Every year I am asked to give a pride speech somewhere in this country. It’s both an honor and a task. It’s an honor because it’s great that people want to hear anything I have to say, lol. It’s a task because if you take your words seriously as I do, then you want to be intentional with the words you share and that means putting some serious thought into what to say.
This year I was asked to help kickoff Compton’s Pride’s 2nd annual celebration as their keynote speaker. The organizers held a hybrid event where the performers came out and performed live on a stage but the audience was online. We’re almost out of the pandemic but not quite yet.
It was a great event and I was glad to have been a part of this year’s celebration. Below is the short pride speech that I delivered.
Compton Pride Speech
I am honored to be here and to have been asked to set the tone for today’s pride celebration.
I am so glad to be in the C-O-M-P-T-O-N today with you!
Compton has always been near and dear to my heart.
I started off life living in Hermosa Beach–which for anyone old enough to remember the 1980s– can imagine what being Black in a city like Hermosa Beach was like back then.
My parents divorced and my grandfather—who owned a lot of businesses in Compton and loved Compton community dearly–let my dad–his son–move into my great grandmother’s house Clymar and Alondra. She had just died and so the house was empty. So my sisters and I ended up splitting our time literally between two complete opposite worlds.
As a youth, I had a lot of problems. I didn’t adjust well to my parents divorce.
One thing would lead to another and by 13 I was in the foster care system and would end up staying there until I emancipated out at the age of 17. And if you think the foster care system is bad now, ask those of us who went through it in the 90s when Maclaren Hall was used as a dumping ground for kids with no placement and there were no transitional programs for when you aged out of the system–you were just on your own.
So I’ve been on my own since I was 17. I didn’t get to go to my prom. I didn’t have a traditional high school experience because when I was in the system, I moved around a lot. I wasn’t able to have the college education that I wanted because I had to work full time to take care of myself.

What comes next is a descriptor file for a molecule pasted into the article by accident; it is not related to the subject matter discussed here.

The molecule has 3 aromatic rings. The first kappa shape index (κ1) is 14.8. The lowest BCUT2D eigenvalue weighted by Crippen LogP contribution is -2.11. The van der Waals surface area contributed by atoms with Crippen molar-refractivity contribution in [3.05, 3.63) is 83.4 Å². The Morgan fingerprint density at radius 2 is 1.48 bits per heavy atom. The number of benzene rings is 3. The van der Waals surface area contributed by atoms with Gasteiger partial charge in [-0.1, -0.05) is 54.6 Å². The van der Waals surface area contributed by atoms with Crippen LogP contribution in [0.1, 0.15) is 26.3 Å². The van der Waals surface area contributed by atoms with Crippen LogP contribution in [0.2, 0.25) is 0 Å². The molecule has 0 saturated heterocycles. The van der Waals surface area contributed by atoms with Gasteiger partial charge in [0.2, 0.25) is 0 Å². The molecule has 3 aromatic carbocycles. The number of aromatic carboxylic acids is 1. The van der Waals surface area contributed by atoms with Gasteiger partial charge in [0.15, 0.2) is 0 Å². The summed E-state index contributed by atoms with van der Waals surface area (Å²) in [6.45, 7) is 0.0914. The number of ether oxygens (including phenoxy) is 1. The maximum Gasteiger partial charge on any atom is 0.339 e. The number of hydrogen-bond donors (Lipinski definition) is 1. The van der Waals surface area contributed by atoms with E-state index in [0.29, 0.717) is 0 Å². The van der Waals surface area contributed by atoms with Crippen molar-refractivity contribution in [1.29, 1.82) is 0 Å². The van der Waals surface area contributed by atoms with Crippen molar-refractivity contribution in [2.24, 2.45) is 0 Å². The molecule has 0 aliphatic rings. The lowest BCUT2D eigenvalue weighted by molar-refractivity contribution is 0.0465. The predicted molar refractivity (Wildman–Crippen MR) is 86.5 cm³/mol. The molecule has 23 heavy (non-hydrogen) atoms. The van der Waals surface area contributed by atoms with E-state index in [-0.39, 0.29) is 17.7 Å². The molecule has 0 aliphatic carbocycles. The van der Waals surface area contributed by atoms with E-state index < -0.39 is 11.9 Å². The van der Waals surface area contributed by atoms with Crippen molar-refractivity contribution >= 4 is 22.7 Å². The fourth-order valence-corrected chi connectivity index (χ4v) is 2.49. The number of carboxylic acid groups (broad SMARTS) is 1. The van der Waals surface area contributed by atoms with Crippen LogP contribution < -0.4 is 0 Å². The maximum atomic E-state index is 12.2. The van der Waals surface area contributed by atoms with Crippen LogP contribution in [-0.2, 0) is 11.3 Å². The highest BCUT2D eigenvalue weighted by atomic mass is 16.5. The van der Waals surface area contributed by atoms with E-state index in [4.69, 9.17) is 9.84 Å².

And even when I wanted to give up on this life, I didn’t. I kept on, worked hard and because people took a chance on me—all these years later I can stand here and tell you that I’ve traveled around the world, that I’ve been to China, Africa and Europe. I’ve run major political campaigns, worked in our state’s legislature, in Congress and for at least five mayors, including my dear friend Compton’s outgoing mayor Aja Brown–and have been lucky enough to learn from and work alongside incredible leaders like Compton Councilwoman Michelle Chambers who is here today.
I have even been elected myself.
I write for major newspapers and magazines. I am constantly on television and radio.
And more recently I helped escort Ed Buck, who had two Black gay men die in his house of meth overdoses and who harmed even more young Black gay men–into the federal jail cell he currently occupies.
This little Black girl that started from nothing but a desire to survive and do good.
I am a lesbian. And to put even more respect on that–I am a Black lesbian.
I take as much pride in representing for Black women and Black lesbian women as I do in giving back to my community and staying involved.
Celebrate all of who you are 365 days of the year.
Do that. Walk in your truth.
But with every step you take–remember that someone before you paved the road that you’re walking on.
You didn’t do that. You just benefited from it.
The generations before you, before me–they did that. They struggled, they fought so that you could be in Compton today out in the open for the second year in a row having a queer pride celebration.
Just like with Cesar Chavez, Martin Luther King, Malcolm X, Sojourner Truth and Dolores Huerta–it’s not enough to evoke the names of Marsha P. Stone, Bayard Rustin, James Baldwin, Audre Lorde, and all of the other queer Black and brown pioneers–you need to strive to be more like them and make your mark on history.
Like Princess Murray with Compton Pride–take as much pride getting involved in your community and giving back as you do in your clothes, your shoes, your hair–your photos on the Gram and your videos on Tik Tok.
I’m not up here to preach to you, but I am here to remind you that you are here because of the blood, sweat and tears of the many generations of Black and brown queer and trans men and women who came before you.
Each generation has a responsibility to leave this world better than they found it.
Find your role and get into it. Make your mark.
Run for office. Fight for justice in the courtroom. Work to end the murders of Black and brown trans men and women. End LGBTQ+ youth homelessness. Teach. Heal. Entertain. Design.
There are no free rides.
Service is the rent we pay for the space we take up on this planet.
Give back and move us all forward. And I guarantee you that if you do–in the immortal words of the Compton philosopher Kendrick Lamar–we gone be alright.
That’s your charge and in time you will be giving generations yet to come the same directive as it was given to me by my elders.
The struggle continues and none of us are free until we’re all free.
Black Lives Matter.
Black Queer Lives Matter.
Black Trans Lives Matter.
Your life matters.
Congratulations Princess Murray, Wilbur, Yvette, Star View, and to everyone who worked to put this event together.
Happy Pride Compton!